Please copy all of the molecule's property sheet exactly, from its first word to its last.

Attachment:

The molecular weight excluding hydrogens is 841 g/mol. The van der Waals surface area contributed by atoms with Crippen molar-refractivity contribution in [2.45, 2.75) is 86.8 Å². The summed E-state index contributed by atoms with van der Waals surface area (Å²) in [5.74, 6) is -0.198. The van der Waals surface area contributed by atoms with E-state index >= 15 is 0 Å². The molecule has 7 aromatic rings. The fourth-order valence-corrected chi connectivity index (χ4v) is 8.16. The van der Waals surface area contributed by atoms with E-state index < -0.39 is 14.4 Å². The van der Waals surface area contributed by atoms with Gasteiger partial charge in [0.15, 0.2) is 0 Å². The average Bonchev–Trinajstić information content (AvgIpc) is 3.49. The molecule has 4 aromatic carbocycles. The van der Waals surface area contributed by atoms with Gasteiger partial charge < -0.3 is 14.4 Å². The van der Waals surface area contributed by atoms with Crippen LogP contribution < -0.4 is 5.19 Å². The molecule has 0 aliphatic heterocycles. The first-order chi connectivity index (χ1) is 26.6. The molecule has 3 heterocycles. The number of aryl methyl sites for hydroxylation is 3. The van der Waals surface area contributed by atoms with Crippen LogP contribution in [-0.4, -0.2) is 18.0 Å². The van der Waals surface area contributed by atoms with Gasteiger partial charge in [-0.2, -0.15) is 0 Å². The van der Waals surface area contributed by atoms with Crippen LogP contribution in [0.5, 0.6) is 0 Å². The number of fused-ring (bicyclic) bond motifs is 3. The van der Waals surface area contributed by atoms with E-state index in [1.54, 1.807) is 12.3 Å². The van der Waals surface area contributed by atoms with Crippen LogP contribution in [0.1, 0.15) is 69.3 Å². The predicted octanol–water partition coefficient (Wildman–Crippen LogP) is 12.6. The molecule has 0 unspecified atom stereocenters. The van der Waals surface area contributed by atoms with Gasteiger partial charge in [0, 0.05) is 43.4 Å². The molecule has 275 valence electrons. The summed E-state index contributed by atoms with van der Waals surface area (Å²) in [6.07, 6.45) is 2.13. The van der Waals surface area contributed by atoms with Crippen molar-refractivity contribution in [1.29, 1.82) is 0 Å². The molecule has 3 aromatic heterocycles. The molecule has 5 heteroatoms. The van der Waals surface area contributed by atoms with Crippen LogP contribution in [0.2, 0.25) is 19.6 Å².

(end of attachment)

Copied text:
The molecular weight excluding hydrogens is 841 g/mol. The van der Waals surface area contributed by atoms with Crippen molar-refractivity contribution in [2.45, 2.75) is 86.8 Å². The summed E-state index contributed by atoms with van der Waals surface area (Å²) in [5.74, 6) is -0.198. The van der Waals surface area contributed by atoms with E-state index >= 15 is 0 Å². The molecule has 7 aromatic rings. The fourth-order valence-corrected chi connectivity index (χ4v) is 8.16. The van der Waals surface area contributed by atoms with E-state index < -0.39 is 14.4 Å². The van der Waals surface area contributed by atoms with Gasteiger partial charge in [0.15, 0.2) is 0 Å². The average Bonchev–Trinajstić information content (AvgIpc) is 3.49. The molecule has 4 aromatic carbocycles. The van der Waals surface area contributed by atoms with Gasteiger partial charge < -0.3 is 14.4 Å². The van der Waals surface area contributed by atoms with Crippen LogP contribution < -0.4 is 5.19 Å². The molecule has 0 aliphatic heterocycles. The first-order chi connectivity index (χ1) is 26.6. The molecule has 3 heterocycles. The number of aryl methyl sites for hydroxylation is 3. The van der Waals surface area contributed by atoms with Crippen LogP contribution in [-0.4, -0.2) is 18.0 Å². The van der Waals surface area contributed by atoms with Gasteiger partial charge in [-0.2, -0.15) is 0 Å². The van der Waals surface area contributed by atoms with Crippen LogP contribution in [0.5, 0.6) is 0 Å². The number of fused-ring (bicyclic) bond motifs is 3. The van der Waals surface area contributed by atoms with E-state index in [1.54, 1.807) is 12.3 Å². The van der Waals surface area contributed by atoms with Crippen LogP contribution in [0.1, 0.15) is 69.3 Å². The predicted octanol–water partition coefficient (Wildman–Crippen LogP) is 12.6. The molecule has 0 unspecified atom stereocenters. The van der Waals surface area contributed by atoms with Gasteiger partial charge in [0, 0.05) is 43.4 Å². The molecule has 275 valence electrons. The summed E-state index contributed by atoms with van der Waals surface area (Å²) in [6.07, 6.45) is 2.13. The van der Waals surface area contributed by atoms with Crippen molar-refractivity contribution in [1.29, 1.82) is 0 Å². The molecule has 3 aromatic heterocycles. The molecule has 5 heteroatoms. The van der Waals surface area contributed by atoms with Crippen LogP contribution in [0.2, 0.25) is 19.6 Å².